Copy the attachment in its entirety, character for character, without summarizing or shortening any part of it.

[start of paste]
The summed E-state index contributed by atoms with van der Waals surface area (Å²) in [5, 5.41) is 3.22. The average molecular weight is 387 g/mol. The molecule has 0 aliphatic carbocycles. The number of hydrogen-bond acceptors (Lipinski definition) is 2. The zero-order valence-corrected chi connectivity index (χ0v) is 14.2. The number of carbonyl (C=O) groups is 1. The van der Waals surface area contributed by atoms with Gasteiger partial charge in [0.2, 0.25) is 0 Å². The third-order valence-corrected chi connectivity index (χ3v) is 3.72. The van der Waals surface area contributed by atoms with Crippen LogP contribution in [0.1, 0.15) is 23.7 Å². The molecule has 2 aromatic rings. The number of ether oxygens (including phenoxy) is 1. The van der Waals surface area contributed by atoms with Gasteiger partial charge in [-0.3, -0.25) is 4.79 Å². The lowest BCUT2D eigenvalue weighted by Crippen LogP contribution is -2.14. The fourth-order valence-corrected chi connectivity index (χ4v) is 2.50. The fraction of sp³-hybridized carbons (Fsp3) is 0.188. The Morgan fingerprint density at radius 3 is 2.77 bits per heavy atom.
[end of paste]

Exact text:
The summed E-state index contributed by atoms with van der Waals surface area (Å²) in [5, 5.41) is 3.22. The average molecular weight is 387 g/mol. The molecule has 0 aliphatic carbocycles. The number of hydrogen-bond acceptors (Lipinski definition) is 2. The zero-order valence-corrected chi connectivity index (χ0v) is 14.2. The number of carbonyl (C=O) groups is 1. The van der Waals surface area contributed by atoms with Gasteiger partial charge in [0.2, 0.25) is 0 Å². The third-order valence-corrected chi connectivity index (χ3v) is 3.72. The van der Waals surface area contributed by atoms with Crippen LogP contribution in [0.1, 0.15) is 23.7 Å². The molecule has 2 aromatic rings. The number of ether oxygens (including phenoxy) is 1. The van der Waals surface area contributed by atoms with Gasteiger partial charge in [-0.3, -0.25) is 4.79 Å². The lowest BCUT2D eigenvalue weighted by Crippen LogP contribution is -2.14. The fourth-order valence-corrected chi connectivity index (χ4v) is 2.50. The fraction of sp³-hybridized carbons (Fsp3) is 0.188. The Morgan fingerprint density at radius 3 is 2.77 bits per heavy atom.